Feuding between the parties that make up the Joint List had been going on for some time. It all ended when the Feb. 4 deadline arrived for the parties running for the 24th Knesset to submit their lists of candidates to the Central Election Committee. Suddenly, the Joint List was no more, at least in its previous constellation. It formally split up when the Ra’am faction, led by its chairman, Knesset member Mansour Abbas, submitted a separate list of candidates. Ra’am had decided to run on its own without the other parties that made up the Joint List.
Upon submitting his list, Abbas announced that Ra’am was setting off on a new path. “We are neither left nor right. We will work with everyone to advance the issues important to Arab society. We will work with anyone who works with us, in accordance with our values and the interests of the Arab public. As for whom we will recommend to serve as prime minister, we will leave that until after the election, once we have had a chance to examine every option.”
The head of the Joint List, Knesset member Ayman Odeh, submitted a list for the remaining three parties: Hadash, Ta’al and Balad, saying, “We continue to follow the path of equality through strength.” Knesset member Aida Touma-Suleiman (Hadash) explained, “The list that we are submitting today is the Joint List. Hadash is running in partnership with Ta’al and Balad. It is the same Joint List, even more closely united over its political principles and its approach to the struggle.” In an interview with Makan Radio that day, Knesset member Ahmad Tibi declared that he is “prepared to give up my second-place slot in favor of Ra’am in order to keep all the parties that make up the Joint List intact.”
This is not the first time that the Joint List has split apart. On the eve of the April 2019 election, Tibi announced that he was leaving the Arab political alliance because he felt that his own party, Ta’al, did not receive adequate representation within the list of candidates. It resulted in two Arab coalitions running separately: Hadash-Ta’al, which won six seats, and Ra’am-Balad, which won four.
There is, however, an important difference. The last time this happened, the split revolved around the distribution of seats between the constituent parties. This time, Ra’am’s ideology and its demand for a new approach to achieving the Arab public’s objectives were the impetus. In the background, cooperation between Abbas and Prime Minister Benjamin Netanyahu culminated in Ra’am abstaining from last December’s votes to dissolve the Knesset and to extend debate on the new budget, infuriating the other members of the Joint List.
In a speech to Ra’am, the head of its political bureau, Ibrahim Hijazi, shared that in negotiations with the rest of the Joint List, he had said, “You are ready to say that Netanyahu is your red line, but let’s discuss how we can impact the political map. With whom are you willing to work and cooperate, and with whom won’t you work?”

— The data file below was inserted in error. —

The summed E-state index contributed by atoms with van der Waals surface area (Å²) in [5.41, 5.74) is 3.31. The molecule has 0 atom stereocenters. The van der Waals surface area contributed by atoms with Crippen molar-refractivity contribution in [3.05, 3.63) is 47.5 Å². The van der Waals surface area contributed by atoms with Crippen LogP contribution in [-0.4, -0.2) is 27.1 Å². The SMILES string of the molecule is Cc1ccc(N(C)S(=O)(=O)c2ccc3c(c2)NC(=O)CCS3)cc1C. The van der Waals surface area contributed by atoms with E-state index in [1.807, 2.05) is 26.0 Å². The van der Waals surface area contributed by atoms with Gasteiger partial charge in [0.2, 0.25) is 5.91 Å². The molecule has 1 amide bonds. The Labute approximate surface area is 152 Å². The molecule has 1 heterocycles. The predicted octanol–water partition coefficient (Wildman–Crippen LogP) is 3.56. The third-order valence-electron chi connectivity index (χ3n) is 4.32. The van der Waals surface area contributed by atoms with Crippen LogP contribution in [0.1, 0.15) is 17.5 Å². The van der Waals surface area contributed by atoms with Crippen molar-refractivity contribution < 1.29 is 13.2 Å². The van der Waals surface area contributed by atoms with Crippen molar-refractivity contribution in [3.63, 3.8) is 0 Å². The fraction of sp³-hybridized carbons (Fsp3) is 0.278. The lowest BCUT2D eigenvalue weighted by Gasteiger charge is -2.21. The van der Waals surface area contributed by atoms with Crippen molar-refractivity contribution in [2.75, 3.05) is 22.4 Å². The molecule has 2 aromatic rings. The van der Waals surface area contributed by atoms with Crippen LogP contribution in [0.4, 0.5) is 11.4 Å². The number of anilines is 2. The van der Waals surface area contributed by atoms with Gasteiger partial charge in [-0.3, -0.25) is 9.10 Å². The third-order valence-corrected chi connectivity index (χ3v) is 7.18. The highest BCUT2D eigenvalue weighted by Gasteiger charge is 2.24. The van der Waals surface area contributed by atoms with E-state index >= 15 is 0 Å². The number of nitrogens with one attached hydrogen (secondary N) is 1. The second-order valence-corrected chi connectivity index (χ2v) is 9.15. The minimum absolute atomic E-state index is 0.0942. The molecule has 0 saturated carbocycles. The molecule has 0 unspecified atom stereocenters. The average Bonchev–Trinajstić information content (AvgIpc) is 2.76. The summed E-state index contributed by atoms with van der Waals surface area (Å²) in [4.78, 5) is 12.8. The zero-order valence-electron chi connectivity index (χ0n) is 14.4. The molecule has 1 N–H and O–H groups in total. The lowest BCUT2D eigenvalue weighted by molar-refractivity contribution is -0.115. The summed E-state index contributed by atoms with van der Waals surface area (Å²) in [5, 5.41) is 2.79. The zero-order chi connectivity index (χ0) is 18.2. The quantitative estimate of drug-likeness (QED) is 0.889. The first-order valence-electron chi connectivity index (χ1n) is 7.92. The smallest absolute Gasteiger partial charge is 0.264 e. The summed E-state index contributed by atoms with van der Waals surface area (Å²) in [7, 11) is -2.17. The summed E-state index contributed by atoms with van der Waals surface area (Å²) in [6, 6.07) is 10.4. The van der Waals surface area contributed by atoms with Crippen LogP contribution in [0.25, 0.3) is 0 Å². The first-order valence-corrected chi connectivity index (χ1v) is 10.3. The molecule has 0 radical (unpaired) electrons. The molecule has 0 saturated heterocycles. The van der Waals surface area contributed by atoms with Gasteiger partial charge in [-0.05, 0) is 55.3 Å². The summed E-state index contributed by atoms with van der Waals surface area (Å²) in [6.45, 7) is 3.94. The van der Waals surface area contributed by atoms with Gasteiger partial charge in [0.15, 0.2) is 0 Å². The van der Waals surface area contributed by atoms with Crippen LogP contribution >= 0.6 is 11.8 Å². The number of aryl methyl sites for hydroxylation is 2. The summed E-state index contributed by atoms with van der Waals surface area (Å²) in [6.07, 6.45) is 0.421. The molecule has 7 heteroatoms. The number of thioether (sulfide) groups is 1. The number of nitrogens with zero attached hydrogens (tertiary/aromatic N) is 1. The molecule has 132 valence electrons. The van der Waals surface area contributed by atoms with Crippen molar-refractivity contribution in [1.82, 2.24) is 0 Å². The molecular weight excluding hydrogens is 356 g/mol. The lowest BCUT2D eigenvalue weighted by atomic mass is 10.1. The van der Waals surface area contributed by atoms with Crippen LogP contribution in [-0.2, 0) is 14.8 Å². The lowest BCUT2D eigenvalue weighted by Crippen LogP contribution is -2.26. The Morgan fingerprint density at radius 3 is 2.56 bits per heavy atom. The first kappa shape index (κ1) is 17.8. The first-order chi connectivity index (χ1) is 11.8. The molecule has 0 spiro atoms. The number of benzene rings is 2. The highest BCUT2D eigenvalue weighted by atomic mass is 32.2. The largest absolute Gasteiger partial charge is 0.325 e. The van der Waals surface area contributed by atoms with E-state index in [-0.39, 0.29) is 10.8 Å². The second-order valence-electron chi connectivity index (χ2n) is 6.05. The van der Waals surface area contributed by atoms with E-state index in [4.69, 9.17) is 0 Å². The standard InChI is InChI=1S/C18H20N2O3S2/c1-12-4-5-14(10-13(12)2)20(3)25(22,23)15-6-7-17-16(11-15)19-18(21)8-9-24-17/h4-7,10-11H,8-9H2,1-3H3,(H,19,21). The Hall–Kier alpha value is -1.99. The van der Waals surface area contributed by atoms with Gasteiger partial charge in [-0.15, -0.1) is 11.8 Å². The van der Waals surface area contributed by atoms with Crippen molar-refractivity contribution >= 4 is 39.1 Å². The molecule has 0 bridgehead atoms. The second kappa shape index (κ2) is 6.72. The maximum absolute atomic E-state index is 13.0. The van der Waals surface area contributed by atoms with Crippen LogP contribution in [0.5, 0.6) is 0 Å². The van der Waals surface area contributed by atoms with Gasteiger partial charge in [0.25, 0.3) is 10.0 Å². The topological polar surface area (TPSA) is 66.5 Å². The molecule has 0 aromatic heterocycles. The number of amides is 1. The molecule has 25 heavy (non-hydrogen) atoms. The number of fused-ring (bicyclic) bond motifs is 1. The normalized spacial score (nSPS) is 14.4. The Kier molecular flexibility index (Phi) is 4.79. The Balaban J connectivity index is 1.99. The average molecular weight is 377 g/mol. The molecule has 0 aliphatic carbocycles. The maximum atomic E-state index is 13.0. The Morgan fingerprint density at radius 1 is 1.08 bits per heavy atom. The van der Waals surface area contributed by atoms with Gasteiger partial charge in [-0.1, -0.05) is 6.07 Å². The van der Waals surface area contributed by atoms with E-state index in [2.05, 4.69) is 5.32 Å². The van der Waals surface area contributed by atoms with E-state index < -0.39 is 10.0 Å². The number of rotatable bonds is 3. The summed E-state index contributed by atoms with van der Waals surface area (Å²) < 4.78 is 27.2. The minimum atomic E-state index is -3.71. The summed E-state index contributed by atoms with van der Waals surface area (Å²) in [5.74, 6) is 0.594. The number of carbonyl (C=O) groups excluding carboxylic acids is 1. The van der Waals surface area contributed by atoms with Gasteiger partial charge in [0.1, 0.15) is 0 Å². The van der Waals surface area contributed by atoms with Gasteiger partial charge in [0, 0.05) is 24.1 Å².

This question summarizes the most significant reason behind the party’s decision to split from the coalition. Ra'am's argument is that there is a group of people who just want the appearance of being lawmakers while another wants to do the work needed to effect decision-making in Israel.
So what does the Arab community think about the split? There is a clear desire among a growing number of Arabs to have a say in Israel’s political process. It could be the reason the Joint List recommended Blue and White leader Benny Gantz to be prime minister after the last election. The Arab public pushed for the Joint List to take action and nominate him rather than refuse to engage, like Arab parties did in the past.
Social activist Samir Abd Elhadi discussed the split in a conversation with Al-Monitor, saying, “I support the split into two separate lists because in the end, it will contribute to and help the Arab public. The split should create competition between the two lists to win the support of the Arab voter. It will cause Arab Knesset members to show greater interest in the needs of their electorate and focus on issues relevant to Arab citizens. It will improve the way they operate as parliamentarians.”
But there are also those who consider the split to a negative and even dangerous development. Political and media consultant and strategist Sami el-Ali told Al-Monitor, “The implications of this split in the Joint List for the political discourse and public activity in the nation’s interest are dangerous, because the background is an important debate over key issues on the Joint List’s social platform. Preserving a united front, particularly in the middle of an important debate over principles, is the real test for the constituent parts of the Joint List. In other words, it must preserve the strategic national political project of representing Arab society as a whole, despite the challenges and despite significant differences of opinion. What we have in common should supersede those differences. The continued existence of the Joint List with its four components in the middle of such a heated debate would prove to the Arab voter that the party represents genuine unity. And it would erase the image of the Joint List as a political entity whose partners are squabbling over seats and positions.”
When asked why the Joint List seems to have held no such discussion before now, he explained, “It should have been on the table since the Joint List was founded in 2015. The fact that it was ignored for five years hurt the parties themselves, their parliamentary activity and the political discourse within Arab society. It locked Arab Knesset members into a technical position, competing with the party’s other members over achievements.”
This is the real challenge facing Abbas and Ra’am. They must convince the Arab public that they offer an alternative instead of being in the pocket of one Jewish party or another over who will be the next prime minister.